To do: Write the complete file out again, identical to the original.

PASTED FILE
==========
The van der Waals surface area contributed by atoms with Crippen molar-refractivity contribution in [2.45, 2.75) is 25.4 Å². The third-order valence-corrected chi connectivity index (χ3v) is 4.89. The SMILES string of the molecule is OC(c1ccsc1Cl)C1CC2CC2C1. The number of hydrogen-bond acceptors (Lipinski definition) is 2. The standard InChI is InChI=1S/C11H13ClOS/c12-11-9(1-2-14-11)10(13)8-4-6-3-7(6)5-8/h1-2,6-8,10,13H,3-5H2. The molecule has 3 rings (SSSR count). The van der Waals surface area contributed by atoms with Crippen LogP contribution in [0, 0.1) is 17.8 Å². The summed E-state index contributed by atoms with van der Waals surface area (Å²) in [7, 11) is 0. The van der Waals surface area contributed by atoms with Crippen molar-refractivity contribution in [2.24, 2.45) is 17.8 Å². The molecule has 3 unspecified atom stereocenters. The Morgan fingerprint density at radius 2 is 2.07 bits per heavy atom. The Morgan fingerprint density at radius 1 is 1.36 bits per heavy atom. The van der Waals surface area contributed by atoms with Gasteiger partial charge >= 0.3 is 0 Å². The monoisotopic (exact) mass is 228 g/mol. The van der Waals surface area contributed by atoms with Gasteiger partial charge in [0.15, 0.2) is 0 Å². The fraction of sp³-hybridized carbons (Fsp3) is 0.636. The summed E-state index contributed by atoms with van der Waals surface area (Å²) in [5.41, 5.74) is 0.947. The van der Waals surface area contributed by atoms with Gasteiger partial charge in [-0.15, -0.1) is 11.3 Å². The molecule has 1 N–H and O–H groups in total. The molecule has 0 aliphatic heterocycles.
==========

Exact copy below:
The van der Waals surface area contributed by atoms with Crippen molar-refractivity contribution in [2.45, 2.75) is 25.4 Å². The third-order valence-corrected chi connectivity index (χ3v) is 4.89. The SMILES string of the molecule is OC(c1ccsc1Cl)C1CC2CC2C1. The number of hydrogen-bond acceptors (Lipinski definition) is 2. The standard InChI is InChI=1S/C11H13ClOS/c12-11-9(1-2-14-11)10(13)8-4-6-3-7(6)5-8/h1-2,6-8,10,13H,3-5H2. The molecule has 3 rings (SSSR count). The van der Waals surface area contributed by atoms with Crippen LogP contribution in [0, 0.1) is 17.8 Å². The summed E-state index contributed by atoms with van der Waals surface area (Å²) in [7, 11) is 0. The van der Waals surface area contributed by atoms with Crippen molar-refractivity contribution in [2.24, 2.45) is 17.8 Å². The molecule has 3 unspecified atom stereocenters. The Morgan fingerprint density at radius 2 is 2.07 bits per heavy atom. The Morgan fingerprint density at radius 1 is 1.36 bits per heavy atom. The van der Waals surface area contributed by atoms with Gasteiger partial charge >= 0.3 is 0 Å². The monoisotopic (exact) mass is 228 g/mol. The van der Waals surface area contributed by atoms with Gasteiger partial charge in [0.15, 0.2) is 0 Å². The fraction of sp³-hybridized carbons (Fsp3) is 0.636. The summed E-state index contributed by atoms with van der Waals surface area (Å²) in [5.41, 5.74) is 0.947. The van der Waals surface area contributed by atoms with Gasteiger partial charge in [-0.15, -0.1) is 11.3 Å². The molecule has 1 N–H and O–H groups in total. The molecule has 0 aliphatic heterocycles.